Afghanistan—Regional Afghan Municipalities Program for Urban Populations, Regional Command East (RAMP UP East)

Client: U.S. Agency for International Development

Duration: 2010-2014

Region: Eastern Europe and Central Asia

Country: Afghanistan

Solutions: Governance Fragile States

Afghan municipalities have long suffered from underinvestment, limited support, low revenues, and weak institutional capacity. As a result, services and infrastructure in municipalities are minimal. Of the total population of urban households, only 10 percent have piped water systems; 20 percent have consistent city power, and 14 percent lack any access to electricity. Inadequate sanitation services result in high rates of infant mortality.

The Regional Afghan Municipalities Program for Urban Populations, Regional Command East (RAMP UP East) supported 14 provincial capitals. Its primary customers were municipal officials such as mayors, revenue officers, and engineers as well as the citizens who benefit from municipal services.

RAMP UP East helped municipalities implement projects through which local officials improved their capacity to deliver services and build satisfaction, trust, and support among citizens. All programming put municipal officials in front and demonstrably in charge as they directed participatory planning processes and oversee implementation.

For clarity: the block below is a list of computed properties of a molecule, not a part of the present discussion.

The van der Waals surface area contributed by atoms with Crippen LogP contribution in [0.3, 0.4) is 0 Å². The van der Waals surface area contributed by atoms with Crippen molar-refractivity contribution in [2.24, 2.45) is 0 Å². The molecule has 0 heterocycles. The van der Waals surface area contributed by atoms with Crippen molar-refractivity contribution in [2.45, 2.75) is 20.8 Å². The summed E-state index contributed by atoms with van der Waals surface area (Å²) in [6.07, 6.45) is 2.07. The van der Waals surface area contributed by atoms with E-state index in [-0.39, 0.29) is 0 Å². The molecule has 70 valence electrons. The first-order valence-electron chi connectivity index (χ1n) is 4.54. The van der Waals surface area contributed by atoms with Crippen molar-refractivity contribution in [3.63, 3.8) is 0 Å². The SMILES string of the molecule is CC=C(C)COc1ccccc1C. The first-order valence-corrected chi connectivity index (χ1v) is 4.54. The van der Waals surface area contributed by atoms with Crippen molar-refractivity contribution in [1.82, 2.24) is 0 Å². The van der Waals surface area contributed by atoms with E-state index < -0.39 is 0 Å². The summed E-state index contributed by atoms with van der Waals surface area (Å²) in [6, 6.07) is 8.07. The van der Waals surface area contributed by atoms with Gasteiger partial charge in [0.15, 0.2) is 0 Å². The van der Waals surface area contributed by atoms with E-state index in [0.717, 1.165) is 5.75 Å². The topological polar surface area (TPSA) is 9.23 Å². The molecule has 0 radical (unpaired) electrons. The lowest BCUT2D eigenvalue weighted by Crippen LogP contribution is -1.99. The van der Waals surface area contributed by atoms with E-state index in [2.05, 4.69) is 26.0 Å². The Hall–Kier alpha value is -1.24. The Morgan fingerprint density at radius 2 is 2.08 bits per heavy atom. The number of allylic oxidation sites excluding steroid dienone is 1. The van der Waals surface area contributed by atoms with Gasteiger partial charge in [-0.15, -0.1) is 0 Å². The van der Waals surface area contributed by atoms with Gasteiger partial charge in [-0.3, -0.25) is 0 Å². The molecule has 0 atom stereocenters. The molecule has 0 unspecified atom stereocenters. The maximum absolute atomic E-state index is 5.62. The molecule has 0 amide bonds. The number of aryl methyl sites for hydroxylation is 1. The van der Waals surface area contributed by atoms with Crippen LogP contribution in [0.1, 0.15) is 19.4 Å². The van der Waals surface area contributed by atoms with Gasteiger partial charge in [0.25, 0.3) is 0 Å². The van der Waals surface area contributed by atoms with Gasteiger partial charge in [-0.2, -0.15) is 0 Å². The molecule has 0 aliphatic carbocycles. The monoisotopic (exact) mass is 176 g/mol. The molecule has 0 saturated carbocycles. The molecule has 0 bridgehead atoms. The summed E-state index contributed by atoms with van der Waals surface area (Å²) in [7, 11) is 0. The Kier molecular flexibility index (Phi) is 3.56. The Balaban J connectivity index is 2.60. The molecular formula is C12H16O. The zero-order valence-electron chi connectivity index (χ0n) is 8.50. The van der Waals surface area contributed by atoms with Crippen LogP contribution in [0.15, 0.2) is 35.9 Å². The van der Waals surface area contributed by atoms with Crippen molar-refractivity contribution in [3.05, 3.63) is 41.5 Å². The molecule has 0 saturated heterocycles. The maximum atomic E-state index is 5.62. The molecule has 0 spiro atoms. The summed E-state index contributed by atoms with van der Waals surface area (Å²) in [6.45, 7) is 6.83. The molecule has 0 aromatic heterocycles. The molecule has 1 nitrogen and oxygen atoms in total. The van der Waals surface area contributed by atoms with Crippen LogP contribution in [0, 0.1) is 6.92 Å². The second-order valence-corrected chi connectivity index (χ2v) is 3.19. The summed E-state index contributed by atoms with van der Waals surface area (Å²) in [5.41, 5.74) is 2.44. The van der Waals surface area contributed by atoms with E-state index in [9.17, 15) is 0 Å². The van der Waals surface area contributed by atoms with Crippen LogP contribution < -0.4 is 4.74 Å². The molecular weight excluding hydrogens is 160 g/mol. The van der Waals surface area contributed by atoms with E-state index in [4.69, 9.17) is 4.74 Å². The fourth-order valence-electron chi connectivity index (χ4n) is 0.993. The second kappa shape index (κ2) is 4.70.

Sample Activities

  • Build capacity of Government of the Islamic Republic of Afghanistan municipal officials.
  • Improve municipal service delivery.
  • Boost municipal capacity to enable, support, and sustain economic growth.

Select Results

  • Implemented 55 smallscale municipal infrastructure and 21 service delivery projects that addressed citizen priorities and served as learning opportunities for municipal officials in project planning.
  • Created 169,315 man-days of local labor by implementing municipal development projects.
  • Supported 13 municipalities in developing functional accounting systems.
  • Launched performance-oriented budgeting in 10 RAMP UP East municipalities.
  • Developed economic profiles and Local Economic Development Plans for 13 municipalities.
  • Initiated three public-private partnerships to enhance municipal revenue.
  • Registered 33,053 businesses in 13 municipalities and 19,002 properties in Jalalabad, Charikar, Ghazni, Khost and Mahmud Raqi.
  • Offered anticorruption training to 300 participants (212 municipal officials and 88 civil society members.
  • Provided training called “Public Participation in Local Governance” to 3,765 citizens (1,917 females and 1,848 males).
  • Facilitated a professional fellowship program for 52 male and female municipal offices or local nongovernmental organizations.
  • Supported 500 female entrepreneurs through business training and local craft exhibitions.
  • Engaged 7,624 youth (6,964 males and 660 females) through a youth participation small grants program.
  • Trained 260 officials from 13 municipalities in finance, public administration, revenue, business registration, public relations and outreach, construction management, public works maintenance, and anticorruption.
  • Introduced monthly citizen forums, municipal newsletters, infrastructure project opening and closing ceremonies, media interviews, and public awareness activities.
  • Trained 21 female engineers in quality assurance and employed 10 female engineers as interns with RAMP UP East central office.
  • Developed property register for a property tax, a linchpin of municipal financing.
  • Trained 80 municipal officials in gender sensitivity and mainstreaming, looking critically at gender and social relations, stereotypes, integration of gender analysis, and gender-responsive leadership and governance.
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